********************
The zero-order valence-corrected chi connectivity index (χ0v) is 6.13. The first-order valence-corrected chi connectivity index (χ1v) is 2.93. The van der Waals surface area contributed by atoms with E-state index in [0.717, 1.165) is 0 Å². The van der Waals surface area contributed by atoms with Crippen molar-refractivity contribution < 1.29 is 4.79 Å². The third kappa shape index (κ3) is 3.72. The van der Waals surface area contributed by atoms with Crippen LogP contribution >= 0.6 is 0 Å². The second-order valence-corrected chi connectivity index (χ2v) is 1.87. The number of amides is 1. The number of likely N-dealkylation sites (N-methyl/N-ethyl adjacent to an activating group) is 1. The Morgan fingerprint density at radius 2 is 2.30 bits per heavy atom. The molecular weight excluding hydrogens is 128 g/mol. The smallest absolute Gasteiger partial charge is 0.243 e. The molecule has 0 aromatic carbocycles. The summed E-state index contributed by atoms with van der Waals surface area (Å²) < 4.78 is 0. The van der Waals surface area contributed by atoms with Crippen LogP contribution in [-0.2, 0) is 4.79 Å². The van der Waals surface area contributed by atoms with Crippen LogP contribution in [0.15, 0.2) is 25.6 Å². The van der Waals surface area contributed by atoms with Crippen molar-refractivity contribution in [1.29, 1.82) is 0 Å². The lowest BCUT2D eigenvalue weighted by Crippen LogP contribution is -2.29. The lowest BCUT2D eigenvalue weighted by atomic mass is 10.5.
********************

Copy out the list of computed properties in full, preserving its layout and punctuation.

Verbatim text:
The zero-order valence-corrected chi connectivity index (χ0v) is 6.13. The first-order valence-corrected chi connectivity index (χ1v) is 2.93. The van der Waals surface area contributed by atoms with E-state index in [0.717, 1.165) is 0 Å². The van der Waals surface area contributed by atoms with Crippen molar-refractivity contribution < 1.29 is 4.79 Å². The third kappa shape index (κ3) is 3.72. The van der Waals surface area contributed by atoms with Crippen LogP contribution >= 0.6 is 0 Å². The second-order valence-corrected chi connectivity index (χ2v) is 1.87. The number of amides is 1. The number of likely N-dealkylation sites (N-methyl/N-ethyl adjacent to an activating group) is 1. The Morgan fingerprint density at radius 2 is 2.30 bits per heavy atom. The molecular weight excluding hydrogens is 128 g/mol. The smallest absolute Gasteiger partial charge is 0.243 e. The molecule has 0 aromatic carbocycles. The summed E-state index contributed by atoms with van der Waals surface area (Å²) < 4.78 is 0. The van der Waals surface area contributed by atoms with Crippen LogP contribution in [-0.2, 0) is 4.79 Å². The van der Waals surface area contributed by atoms with Crippen LogP contribution in [0.15, 0.2) is 25.6 Å². The van der Waals surface area contributed by atoms with Crippen molar-refractivity contribution in [1.29, 1.82) is 0 Å². The lowest BCUT2D eigenvalue weighted by Crippen LogP contribution is -2.29. The lowest BCUT2D eigenvalue weighted by atomic mass is 10.5.